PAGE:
Grieving As An Act of Reconciliation

My father Norbert died at the age of 82 of Alzheimer's disease, 8 years ago. As a result, I have experienced deep grief and loss and especially remember him at the holidays because of his meaning and impact on my life. I have noticed over these years that the reality of his physical absence is more complete in my mind my heart and my spirit. However, my grief and loss often surfaces, and I can hear his voice as he was accustomed to singing "The Old Rugged Cross" around the house. I can imagine his corny jokes just the way he told them, as I remember him fondly. Yes, my grief will always be with me, for I must live without his presence until we meet again.

I never liked the term "accepted" when referring to the loss of my father, because it seemed like such a final decision-a final act in which my grief would now be put to rest. I much prefer Dr Alan Wolfelt's term "reconciliation" when referring to my grief, because it seems a better way to describe the ongoing nature of grief through the various stages and transitions of life. Reconciliation, as Dr. Wolfelt states, refers to the ongoing integration of the "new reality" one has moving forward in life without their loved ones dear presence. In reconciliation there is a reverence for the necessity and the sacredness of grief as well as an ability to fully recognize the reality of the loss.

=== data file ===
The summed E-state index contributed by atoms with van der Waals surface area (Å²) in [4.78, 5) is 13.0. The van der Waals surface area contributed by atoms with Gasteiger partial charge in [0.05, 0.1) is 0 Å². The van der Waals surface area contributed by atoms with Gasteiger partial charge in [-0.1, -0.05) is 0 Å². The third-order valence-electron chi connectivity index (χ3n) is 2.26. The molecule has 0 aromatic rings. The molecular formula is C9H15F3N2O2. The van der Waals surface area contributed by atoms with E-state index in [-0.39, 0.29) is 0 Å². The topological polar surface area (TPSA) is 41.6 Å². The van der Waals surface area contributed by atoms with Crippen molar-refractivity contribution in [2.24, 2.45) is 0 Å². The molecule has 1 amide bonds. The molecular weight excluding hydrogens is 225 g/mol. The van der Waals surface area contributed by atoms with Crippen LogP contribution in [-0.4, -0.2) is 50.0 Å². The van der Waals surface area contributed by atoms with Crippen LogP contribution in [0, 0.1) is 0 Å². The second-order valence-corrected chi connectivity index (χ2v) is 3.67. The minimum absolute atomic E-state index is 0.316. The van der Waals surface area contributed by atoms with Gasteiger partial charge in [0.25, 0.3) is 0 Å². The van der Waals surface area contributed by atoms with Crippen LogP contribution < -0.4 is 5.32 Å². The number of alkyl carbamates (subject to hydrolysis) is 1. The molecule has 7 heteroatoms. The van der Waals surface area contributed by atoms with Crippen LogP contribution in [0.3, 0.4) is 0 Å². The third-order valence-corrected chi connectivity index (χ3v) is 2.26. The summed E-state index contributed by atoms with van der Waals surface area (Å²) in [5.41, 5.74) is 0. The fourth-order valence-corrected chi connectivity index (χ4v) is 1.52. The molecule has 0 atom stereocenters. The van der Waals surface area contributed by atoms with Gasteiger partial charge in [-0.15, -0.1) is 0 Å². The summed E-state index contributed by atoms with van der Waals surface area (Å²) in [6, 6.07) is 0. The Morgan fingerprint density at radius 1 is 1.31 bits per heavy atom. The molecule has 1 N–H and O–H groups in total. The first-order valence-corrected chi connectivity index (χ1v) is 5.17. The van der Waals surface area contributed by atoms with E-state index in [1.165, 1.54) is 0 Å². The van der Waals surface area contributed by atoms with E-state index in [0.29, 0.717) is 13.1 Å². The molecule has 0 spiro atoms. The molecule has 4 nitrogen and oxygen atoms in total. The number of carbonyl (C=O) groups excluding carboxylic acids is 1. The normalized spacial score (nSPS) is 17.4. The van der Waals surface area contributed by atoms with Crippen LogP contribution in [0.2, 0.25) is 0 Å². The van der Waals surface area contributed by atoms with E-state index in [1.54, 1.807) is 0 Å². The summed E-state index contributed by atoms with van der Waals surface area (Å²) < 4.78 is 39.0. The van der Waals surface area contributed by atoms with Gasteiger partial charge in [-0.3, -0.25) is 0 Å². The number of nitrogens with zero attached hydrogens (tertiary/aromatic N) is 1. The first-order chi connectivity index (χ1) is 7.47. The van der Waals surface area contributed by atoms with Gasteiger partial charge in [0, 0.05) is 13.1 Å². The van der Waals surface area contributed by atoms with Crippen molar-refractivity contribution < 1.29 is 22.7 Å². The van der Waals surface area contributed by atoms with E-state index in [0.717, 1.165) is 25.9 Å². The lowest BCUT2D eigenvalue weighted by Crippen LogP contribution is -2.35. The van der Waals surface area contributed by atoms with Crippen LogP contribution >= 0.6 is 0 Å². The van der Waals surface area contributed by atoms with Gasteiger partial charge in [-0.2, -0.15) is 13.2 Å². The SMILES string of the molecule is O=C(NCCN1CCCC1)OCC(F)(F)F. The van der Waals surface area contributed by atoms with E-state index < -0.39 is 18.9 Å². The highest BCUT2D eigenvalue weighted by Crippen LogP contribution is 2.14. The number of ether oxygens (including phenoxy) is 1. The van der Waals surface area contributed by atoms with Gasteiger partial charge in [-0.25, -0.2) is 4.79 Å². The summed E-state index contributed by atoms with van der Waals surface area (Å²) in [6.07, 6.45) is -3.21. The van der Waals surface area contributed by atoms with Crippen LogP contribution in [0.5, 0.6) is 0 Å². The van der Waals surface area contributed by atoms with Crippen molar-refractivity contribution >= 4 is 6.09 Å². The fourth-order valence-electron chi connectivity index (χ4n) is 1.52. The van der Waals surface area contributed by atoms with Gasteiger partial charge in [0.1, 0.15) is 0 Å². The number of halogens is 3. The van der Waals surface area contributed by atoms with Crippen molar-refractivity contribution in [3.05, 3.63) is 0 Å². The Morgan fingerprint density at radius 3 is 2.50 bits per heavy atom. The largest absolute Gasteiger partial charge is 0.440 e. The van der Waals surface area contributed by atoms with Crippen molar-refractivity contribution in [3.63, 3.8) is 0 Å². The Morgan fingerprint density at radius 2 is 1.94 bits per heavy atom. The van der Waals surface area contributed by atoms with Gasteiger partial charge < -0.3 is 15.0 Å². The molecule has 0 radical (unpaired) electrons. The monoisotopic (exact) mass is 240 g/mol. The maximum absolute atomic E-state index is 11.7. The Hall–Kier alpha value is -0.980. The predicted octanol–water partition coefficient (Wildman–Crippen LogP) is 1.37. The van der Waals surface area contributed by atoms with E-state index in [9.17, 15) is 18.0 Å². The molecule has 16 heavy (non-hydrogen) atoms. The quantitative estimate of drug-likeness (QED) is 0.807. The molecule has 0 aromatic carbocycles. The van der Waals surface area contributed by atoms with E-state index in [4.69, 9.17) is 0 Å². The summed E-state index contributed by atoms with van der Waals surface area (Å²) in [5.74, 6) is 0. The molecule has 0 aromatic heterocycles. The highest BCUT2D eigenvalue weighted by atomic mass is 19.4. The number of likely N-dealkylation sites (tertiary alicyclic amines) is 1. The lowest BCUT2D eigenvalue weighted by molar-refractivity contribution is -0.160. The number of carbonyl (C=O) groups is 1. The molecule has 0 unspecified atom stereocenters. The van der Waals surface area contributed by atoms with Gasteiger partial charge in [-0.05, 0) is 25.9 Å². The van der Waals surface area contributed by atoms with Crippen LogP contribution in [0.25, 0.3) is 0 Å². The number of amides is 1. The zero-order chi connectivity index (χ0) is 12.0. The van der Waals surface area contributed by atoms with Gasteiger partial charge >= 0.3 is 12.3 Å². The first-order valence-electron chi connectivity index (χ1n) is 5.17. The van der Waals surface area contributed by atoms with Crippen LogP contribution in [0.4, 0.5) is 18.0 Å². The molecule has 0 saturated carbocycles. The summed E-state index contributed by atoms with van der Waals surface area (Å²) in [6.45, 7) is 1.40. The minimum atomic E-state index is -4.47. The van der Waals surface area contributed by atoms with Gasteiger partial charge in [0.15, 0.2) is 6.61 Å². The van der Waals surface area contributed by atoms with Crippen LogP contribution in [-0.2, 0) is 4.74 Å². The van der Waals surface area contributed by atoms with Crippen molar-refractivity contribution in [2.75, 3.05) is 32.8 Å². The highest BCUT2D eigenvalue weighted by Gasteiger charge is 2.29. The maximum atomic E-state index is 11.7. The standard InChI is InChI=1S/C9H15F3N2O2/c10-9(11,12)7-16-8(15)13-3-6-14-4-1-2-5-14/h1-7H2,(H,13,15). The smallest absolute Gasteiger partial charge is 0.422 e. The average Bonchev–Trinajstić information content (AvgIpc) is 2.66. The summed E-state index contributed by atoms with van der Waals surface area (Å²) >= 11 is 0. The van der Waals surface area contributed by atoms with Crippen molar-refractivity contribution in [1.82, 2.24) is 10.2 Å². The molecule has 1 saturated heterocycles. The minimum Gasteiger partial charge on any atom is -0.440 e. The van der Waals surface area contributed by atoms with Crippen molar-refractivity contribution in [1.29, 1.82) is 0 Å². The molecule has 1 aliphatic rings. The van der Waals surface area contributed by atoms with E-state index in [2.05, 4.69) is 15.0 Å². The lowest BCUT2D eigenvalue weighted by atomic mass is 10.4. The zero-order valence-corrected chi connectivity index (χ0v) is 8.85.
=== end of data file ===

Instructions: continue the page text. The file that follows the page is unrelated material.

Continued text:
In reconciliation, there comes a renewed sense of energy and confidence and a desire to move forward to become re-involved in activities of living. Wolfelt reminds us that reconciliation doesn't just happen. You can encourage others in their purposeful mourning by inviting them to:


-talk it out

-write it out

-cry it out

-think it out

-play it out

-paint it out

-dance it out

-walk it out

-laugh it out

The good news of reconciliation is that one is not swallowed up by their feelings of grief. This is also the good news of the gospel!!! Death has lost its sting. Christ rose again, to give new starts, new and fresh beginnings. He will not leave us in our sorrow. He will not turn His back on us in our hour of need. He promises to hold us in His arms of love, and cradle our weary heads, and whisper "you belong to me" as we cry out to Him. Can you hear Him? He calls to the deep places even now.

This was the first year in a long time I carved pumpkins. It is an activity my dad loved to do and he even made a pumpkin carving tool especially for the occasion. Every year growing up, my dad sat on the kitchen floor ready to carve pumpkins with me. He wore his flannel shirt and scrubby jeans, and we laughed and enjoyed our time with each other. Mom was always nearby admiring our handiwork. It felt good to do this again. It was time to remember and to celebrate all at the same time. I cried and I laughed. My daughter brought her sweet friends over and we enjoyed each other's company. And best of all, it was my turn to admire their handiwork. It feels good to remember, and to pass on his goodness. I thank God for being an even better dad than my own dad was.

Dr. Alan Wolfelt. Ph.D. serves as the director of the Center for Loss and Life Transitions. He is a noted author and lecturer. More information on reconciliation can be found in his book "Understanding your Grief:Ten Essential Touchstones for Finding Hope and Healing Your Heart.

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